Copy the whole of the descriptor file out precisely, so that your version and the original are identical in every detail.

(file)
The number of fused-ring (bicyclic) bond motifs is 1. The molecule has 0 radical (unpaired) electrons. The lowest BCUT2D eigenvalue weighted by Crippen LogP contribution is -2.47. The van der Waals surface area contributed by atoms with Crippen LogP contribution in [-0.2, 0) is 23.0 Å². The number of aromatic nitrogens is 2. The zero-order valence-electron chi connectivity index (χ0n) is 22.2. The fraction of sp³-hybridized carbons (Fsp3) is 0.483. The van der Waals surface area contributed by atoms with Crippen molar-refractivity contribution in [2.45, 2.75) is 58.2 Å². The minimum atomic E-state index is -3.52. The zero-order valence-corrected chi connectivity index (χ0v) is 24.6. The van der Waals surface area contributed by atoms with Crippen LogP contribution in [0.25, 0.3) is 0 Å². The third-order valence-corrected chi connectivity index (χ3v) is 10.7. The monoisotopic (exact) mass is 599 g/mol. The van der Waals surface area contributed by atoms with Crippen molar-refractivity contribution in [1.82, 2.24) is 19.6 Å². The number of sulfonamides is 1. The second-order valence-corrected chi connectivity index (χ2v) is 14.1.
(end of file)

The number of fused-ring (bicyclic) bond motifs is 1. The molecule has 0 radical (unpaired) electrons. The lowest BCUT2D eigenvalue weighted by Crippen LogP contribution is -2.47. The van der Waals surface area contributed by atoms with Crippen LogP contribution in [-0.2, 0) is 23.0 Å². The number of aromatic nitrogens is 2. The zero-order valence-electron chi connectivity index (χ0n) is 22.2. The fraction of sp³-hybridized carbons (Fsp3) is 0.483. The van der Waals surface area contributed by atoms with Crippen molar-refractivity contribution in [2.45, 2.75) is 58.2 Å². The minimum atomic E-state index is -3.52. The zero-order valence-corrected chi connectivity index (χ0v) is 24.6. The van der Waals surface area contributed by atoms with Crippen LogP contribution in [0.25, 0.3) is 0 Å². The third-order valence-corrected chi connectivity index (χ3v) is 10.7. The monoisotopic (exact) mass is 599 g/mol. The van der Waals surface area contributed by atoms with Crippen molar-refractivity contribution in [1.82, 2.24) is 19.6 Å². The number of sulfonamides is 1. The second-order valence-corrected chi connectivity index (χ2v) is 14.1.